Cardio is the word that comes to your mind when you start doing exercise. We all know it is a necessary component of any workout plan whether you wish to get fit, lose weight or just want to stay healthy. Most cardio performers use it as a way to burn excess calories. Cardio is any movement that increases your heart rate and improves the flow of your blood throughout your body. Most people may believe in cardio like a long, slow-moving exercise like running, cycling, hiking. In fact, however, any type of practice is cardio exercise: lengthy, slow distance is cardio; weight training is cardio; boot camps are cardio.
Benefits of Cardio
Only if we realize how much cardio exercise can do, you might want to do some of it right now. There are very few activities that you can do for a short time which have several benefits. Some of the regarded advantages are as follows:
- It can help you lose weight. A cardio workout helps make us burn numerous calories and stabilizes our metabolism.
- It can help control cholesterol levels.Cardio exercises help reduce bad cholesterol and improve healthy cholesterol.
- It can help control blood pressure. Cardio improves blood circulation thus help in maintaining blood pressure.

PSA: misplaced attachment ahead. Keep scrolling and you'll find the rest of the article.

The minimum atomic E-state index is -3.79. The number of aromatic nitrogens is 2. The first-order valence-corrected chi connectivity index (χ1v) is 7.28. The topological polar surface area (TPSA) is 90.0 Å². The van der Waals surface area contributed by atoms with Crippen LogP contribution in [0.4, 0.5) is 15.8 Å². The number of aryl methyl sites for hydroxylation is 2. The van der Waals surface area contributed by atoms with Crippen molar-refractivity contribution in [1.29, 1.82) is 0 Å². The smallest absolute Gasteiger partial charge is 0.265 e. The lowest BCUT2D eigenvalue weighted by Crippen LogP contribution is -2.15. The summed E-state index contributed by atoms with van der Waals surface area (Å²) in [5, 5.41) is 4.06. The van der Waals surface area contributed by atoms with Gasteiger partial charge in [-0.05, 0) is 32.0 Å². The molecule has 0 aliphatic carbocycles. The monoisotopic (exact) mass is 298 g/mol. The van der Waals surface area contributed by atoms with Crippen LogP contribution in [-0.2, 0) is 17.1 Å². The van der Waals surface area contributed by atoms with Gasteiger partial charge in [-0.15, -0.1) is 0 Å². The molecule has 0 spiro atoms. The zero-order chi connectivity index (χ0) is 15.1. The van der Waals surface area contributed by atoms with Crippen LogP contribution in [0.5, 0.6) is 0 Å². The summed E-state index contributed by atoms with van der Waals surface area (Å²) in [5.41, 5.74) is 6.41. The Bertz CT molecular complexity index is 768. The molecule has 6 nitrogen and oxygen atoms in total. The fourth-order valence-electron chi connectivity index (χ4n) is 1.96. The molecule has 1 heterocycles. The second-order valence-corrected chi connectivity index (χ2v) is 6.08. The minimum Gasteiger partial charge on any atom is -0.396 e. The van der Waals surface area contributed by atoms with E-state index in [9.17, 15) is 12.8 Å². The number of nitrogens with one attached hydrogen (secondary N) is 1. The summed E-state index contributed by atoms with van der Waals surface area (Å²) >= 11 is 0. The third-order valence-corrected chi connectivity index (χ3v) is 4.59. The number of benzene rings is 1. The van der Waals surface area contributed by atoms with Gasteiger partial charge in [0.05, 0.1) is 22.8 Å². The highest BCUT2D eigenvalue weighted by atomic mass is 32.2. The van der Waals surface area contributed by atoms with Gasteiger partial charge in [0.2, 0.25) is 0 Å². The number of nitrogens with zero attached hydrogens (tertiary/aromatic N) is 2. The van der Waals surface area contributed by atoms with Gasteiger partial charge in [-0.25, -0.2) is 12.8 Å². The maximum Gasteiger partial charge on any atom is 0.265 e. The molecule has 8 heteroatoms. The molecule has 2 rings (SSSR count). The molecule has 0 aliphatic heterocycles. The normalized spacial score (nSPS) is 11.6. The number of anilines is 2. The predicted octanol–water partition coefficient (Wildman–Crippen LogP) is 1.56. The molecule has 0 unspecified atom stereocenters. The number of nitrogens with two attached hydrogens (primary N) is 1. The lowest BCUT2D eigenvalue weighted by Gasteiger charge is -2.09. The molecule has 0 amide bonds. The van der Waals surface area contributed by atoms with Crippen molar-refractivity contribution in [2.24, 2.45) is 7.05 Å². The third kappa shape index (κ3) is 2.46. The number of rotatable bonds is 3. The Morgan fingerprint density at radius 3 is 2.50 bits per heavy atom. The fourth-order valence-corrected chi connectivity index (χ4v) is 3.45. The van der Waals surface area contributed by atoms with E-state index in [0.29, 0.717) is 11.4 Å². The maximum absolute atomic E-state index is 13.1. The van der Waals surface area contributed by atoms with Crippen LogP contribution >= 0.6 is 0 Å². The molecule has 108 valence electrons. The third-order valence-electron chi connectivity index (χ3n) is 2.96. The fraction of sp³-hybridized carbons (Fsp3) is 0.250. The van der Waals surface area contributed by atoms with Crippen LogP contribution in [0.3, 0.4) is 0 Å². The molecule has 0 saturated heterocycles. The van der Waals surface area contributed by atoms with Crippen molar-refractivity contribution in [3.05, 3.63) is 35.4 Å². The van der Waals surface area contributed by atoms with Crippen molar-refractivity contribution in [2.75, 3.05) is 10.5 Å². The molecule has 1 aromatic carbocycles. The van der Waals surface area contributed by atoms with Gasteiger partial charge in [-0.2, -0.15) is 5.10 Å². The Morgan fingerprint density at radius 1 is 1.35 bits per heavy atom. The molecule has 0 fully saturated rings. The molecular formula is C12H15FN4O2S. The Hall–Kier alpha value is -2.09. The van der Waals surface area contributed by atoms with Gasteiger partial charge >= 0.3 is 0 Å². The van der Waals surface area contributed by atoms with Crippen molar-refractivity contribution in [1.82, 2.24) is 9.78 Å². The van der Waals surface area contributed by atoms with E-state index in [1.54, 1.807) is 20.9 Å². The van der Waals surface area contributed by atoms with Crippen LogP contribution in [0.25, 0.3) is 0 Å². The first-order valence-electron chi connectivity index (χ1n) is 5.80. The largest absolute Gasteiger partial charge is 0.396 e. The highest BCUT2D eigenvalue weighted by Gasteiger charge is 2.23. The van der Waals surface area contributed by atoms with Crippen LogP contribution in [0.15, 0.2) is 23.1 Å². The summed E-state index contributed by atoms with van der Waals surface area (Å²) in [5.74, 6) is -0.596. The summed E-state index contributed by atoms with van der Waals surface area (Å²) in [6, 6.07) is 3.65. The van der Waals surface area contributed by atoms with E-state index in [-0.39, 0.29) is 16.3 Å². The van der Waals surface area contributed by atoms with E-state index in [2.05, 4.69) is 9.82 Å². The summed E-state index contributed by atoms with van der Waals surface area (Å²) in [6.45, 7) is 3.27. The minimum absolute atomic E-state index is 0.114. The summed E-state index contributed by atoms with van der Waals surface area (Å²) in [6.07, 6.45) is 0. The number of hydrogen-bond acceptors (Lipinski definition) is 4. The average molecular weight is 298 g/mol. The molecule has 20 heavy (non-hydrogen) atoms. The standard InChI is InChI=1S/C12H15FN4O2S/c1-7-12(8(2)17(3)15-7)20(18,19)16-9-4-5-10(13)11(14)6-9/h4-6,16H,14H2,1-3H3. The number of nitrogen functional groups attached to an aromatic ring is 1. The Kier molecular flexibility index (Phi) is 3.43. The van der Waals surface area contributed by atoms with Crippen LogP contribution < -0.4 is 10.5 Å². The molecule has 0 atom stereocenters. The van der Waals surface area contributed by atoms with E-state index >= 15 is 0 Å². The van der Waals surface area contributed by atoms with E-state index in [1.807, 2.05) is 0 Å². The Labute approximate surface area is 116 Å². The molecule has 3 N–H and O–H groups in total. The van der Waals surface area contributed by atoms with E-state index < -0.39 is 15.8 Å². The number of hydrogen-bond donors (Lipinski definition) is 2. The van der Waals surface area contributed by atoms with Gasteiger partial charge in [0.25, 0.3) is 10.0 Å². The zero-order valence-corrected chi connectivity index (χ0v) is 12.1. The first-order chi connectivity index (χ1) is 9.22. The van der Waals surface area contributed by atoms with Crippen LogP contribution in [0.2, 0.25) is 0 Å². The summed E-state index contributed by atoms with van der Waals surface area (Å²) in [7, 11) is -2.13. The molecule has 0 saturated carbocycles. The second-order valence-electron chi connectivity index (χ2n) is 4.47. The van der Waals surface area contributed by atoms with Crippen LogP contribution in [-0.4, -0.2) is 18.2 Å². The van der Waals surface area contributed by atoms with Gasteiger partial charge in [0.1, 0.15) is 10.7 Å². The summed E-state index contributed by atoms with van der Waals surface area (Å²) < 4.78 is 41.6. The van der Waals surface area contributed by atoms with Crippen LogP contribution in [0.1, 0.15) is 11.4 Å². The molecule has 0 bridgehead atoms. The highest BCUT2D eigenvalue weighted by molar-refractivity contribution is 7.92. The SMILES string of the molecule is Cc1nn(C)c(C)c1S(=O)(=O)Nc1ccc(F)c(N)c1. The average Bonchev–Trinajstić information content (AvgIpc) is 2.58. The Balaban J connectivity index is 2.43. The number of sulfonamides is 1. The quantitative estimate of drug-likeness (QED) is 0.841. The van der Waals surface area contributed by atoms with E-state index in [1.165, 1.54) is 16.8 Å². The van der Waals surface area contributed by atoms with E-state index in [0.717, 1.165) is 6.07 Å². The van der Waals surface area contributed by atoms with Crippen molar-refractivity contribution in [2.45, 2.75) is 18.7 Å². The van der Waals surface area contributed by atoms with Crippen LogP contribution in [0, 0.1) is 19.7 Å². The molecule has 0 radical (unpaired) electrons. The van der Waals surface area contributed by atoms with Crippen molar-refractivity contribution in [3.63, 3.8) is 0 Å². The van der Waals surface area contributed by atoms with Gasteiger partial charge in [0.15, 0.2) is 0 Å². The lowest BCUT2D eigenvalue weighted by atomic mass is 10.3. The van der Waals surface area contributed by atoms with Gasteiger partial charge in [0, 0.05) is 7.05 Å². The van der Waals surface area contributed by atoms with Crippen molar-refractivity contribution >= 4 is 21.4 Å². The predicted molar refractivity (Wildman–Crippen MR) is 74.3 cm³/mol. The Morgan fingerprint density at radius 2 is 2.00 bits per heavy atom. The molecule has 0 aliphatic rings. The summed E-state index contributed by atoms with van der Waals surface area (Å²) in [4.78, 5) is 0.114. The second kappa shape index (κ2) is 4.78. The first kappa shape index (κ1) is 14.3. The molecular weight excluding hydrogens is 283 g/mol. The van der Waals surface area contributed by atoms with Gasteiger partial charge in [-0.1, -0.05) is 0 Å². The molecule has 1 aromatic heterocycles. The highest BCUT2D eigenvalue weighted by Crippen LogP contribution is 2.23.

- It can help you maintain sugar levels. It can help prevent type 2 diabetes.
- It supports our immune system. As our pulse rate increases, the blood vessels widen and permit for a better flow of white blood cells, which are responsible for virus and infection control.
Apart from these…
It helps in reducing stress, improves sleep patterns and increases your lung capacity.
How often should you do it?
It depends heavily on your level of fitness, your schedule, and your targets. If you want to be healthy and don’t expect to lose weight, having 20-30 minutes of light exercise every day can make you feel great. But, for the purpose of weight loss, it’s a whole different story. Besides, it’s not just a matter of frequency. But also, about intensity. If you’re only doing moderate workouts, you can probably workout every day. But if you are doing heavy-intensity interval training, you may need more rest days among workout days. The fact of the matter is that it’s better to have a combination of the two, so you’re working on different energy systems and providing your body something different to do so you don’t burn out.